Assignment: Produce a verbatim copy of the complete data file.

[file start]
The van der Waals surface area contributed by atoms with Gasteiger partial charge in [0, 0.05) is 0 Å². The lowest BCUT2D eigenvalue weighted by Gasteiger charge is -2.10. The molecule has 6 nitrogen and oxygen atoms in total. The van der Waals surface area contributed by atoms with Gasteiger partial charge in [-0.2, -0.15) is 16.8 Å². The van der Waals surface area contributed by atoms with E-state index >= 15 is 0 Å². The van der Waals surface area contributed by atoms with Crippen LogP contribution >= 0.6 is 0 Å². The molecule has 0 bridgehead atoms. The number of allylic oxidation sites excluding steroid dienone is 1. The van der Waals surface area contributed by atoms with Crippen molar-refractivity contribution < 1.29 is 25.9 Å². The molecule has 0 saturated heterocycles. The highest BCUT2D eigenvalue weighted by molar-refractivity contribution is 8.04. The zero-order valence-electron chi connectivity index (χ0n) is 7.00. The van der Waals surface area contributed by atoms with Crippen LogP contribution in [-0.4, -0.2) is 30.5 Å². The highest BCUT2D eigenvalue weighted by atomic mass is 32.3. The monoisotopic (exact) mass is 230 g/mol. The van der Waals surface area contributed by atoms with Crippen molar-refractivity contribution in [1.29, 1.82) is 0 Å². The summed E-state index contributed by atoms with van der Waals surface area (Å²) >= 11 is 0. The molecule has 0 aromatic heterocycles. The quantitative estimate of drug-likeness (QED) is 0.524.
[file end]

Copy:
The van der Waals surface area contributed by atoms with Gasteiger partial charge in [0, 0.05) is 0 Å². The lowest BCUT2D eigenvalue weighted by Gasteiger charge is -2.10. The molecule has 6 nitrogen and oxygen atoms in total. The van der Waals surface area contributed by atoms with Gasteiger partial charge in [-0.2, -0.15) is 16.8 Å². The van der Waals surface area contributed by atoms with E-state index >= 15 is 0 Å². The van der Waals surface area contributed by atoms with Crippen LogP contribution >= 0.6 is 0 Å². The molecule has 0 bridgehead atoms. The number of allylic oxidation sites excluding steroid dienone is 1. The van der Waals surface area contributed by atoms with Crippen molar-refractivity contribution < 1.29 is 25.9 Å². The molecule has 0 saturated heterocycles. The highest BCUT2D eigenvalue weighted by molar-refractivity contribution is 8.04. The zero-order valence-electron chi connectivity index (χ0n) is 7.00. The van der Waals surface area contributed by atoms with Crippen LogP contribution in [-0.4, -0.2) is 30.5 Å². The highest BCUT2D eigenvalue weighted by atomic mass is 32.3. The monoisotopic (exact) mass is 230 g/mol. The van der Waals surface area contributed by atoms with Crippen molar-refractivity contribution in [1.29, 1.82) is 0 Å². The summed E-state index contributed by atoms with van der Waals surface area (Å²) >= 11 is 0. The molecule has 0 aromatic heterocycles. The quantitative estimate of drug-likeness (QED) is 0.524.